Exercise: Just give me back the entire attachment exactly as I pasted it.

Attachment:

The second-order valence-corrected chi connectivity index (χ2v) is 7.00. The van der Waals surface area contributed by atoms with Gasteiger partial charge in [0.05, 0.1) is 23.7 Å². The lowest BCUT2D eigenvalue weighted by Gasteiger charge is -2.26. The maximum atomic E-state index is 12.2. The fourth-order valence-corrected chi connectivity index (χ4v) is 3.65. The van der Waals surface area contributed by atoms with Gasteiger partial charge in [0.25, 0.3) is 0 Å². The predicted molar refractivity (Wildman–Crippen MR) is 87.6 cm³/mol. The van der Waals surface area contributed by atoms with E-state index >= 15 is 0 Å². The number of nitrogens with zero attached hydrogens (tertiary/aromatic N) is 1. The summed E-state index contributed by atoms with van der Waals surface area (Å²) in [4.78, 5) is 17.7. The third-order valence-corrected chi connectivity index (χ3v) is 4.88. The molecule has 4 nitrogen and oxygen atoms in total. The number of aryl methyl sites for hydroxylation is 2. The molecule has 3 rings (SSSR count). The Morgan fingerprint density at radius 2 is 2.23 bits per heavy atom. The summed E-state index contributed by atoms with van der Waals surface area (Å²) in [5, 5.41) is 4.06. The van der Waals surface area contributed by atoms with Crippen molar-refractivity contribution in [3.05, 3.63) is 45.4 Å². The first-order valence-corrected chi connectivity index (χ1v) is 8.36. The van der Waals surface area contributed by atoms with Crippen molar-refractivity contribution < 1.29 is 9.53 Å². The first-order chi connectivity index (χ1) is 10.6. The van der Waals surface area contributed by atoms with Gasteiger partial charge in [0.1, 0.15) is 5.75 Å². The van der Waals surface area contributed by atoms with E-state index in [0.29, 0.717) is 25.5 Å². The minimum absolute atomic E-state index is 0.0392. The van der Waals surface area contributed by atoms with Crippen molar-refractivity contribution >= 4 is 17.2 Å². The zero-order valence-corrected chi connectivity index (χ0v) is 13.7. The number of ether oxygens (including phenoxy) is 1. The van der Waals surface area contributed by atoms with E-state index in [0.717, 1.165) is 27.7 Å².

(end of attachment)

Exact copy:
The second-order valence-corrected chi connectivity index (χ2v) is 7.00. The van der Waals surface area contributed by atoms with Gasteiger partial charge in [0.05, 0.1) is 23.7 Å². The lowest BCUT2D eigenvalue weighted by Gasteiger charge is -2.26. The maximum atomic E-state index is 12.2. The fourth-order valence-corrected chi connectivity index (χ4v) is 3.65. The van der Waals surface area contributed by atoms with Gasteiger partial charge in [0.25, 0.3) is 0 Å². The predicted molar refractivity (Wildman–Crippen MR) is 87.6 cm³/mol. The van der Waals surface area contributed by atoms with E-state index >= 15 is 0 Å². The number of nitrogens with zero attached hydrogens (tertiary/aromatic N) is 1. The summed E-state index contributed by atoms with van der Waals surface area (Å²) in [4.78, 5) is 17.7. The third-order valence-corrected chi connectivity index (χ3v) is 4.88. The molecule has 4 nitrogen and oxygen atoms in total. The number of aryl methyl sites for hydroxylation is 2. The molecule has 3 rings (SSSR count). The Morgan fingerprint density at radius 2 is 2.23 bits per heavy atom. The summed E-state index contributed by atoms with van der Waals surface area (Å²) in [5, 5.41) is 4.06. The van der Waals surface area contributed by atoms with Crippen molar-refractivity contribution in [3.05, 3.63) is 45.4 Å². The first-order valence-corrected chi connectivity index (χ1v) is 8.36. The van der Waals surface area contributed by atoms with Crippen molar-refractivity contribution < 1.29 is 9.53 Å². The first-order chi connectivity index (χ1) is 10.6. The van der Waals surface area contributed by atoms with Gasteiger partial charge in [0.1, 0.15) is 5.75 Å². The van der Waals surface area contributed by atoms with E-state index in [0.29, 0.717) is 25.5 Å². The minimum absolute atomic E-state index is 0.0392. The van der Waals surface area contributed by atoms with Crippen molar-refractivity contribution >= 4 is 17.2 Å². The zero-order valence-corrected chi connectivity index (χ0v) is 13.7. The number of ether oxygens (including phenoxy) is 1. The van der Waals surface area contributed by atoms with E-state index in [0.717, 1.165) is 27.7 Å².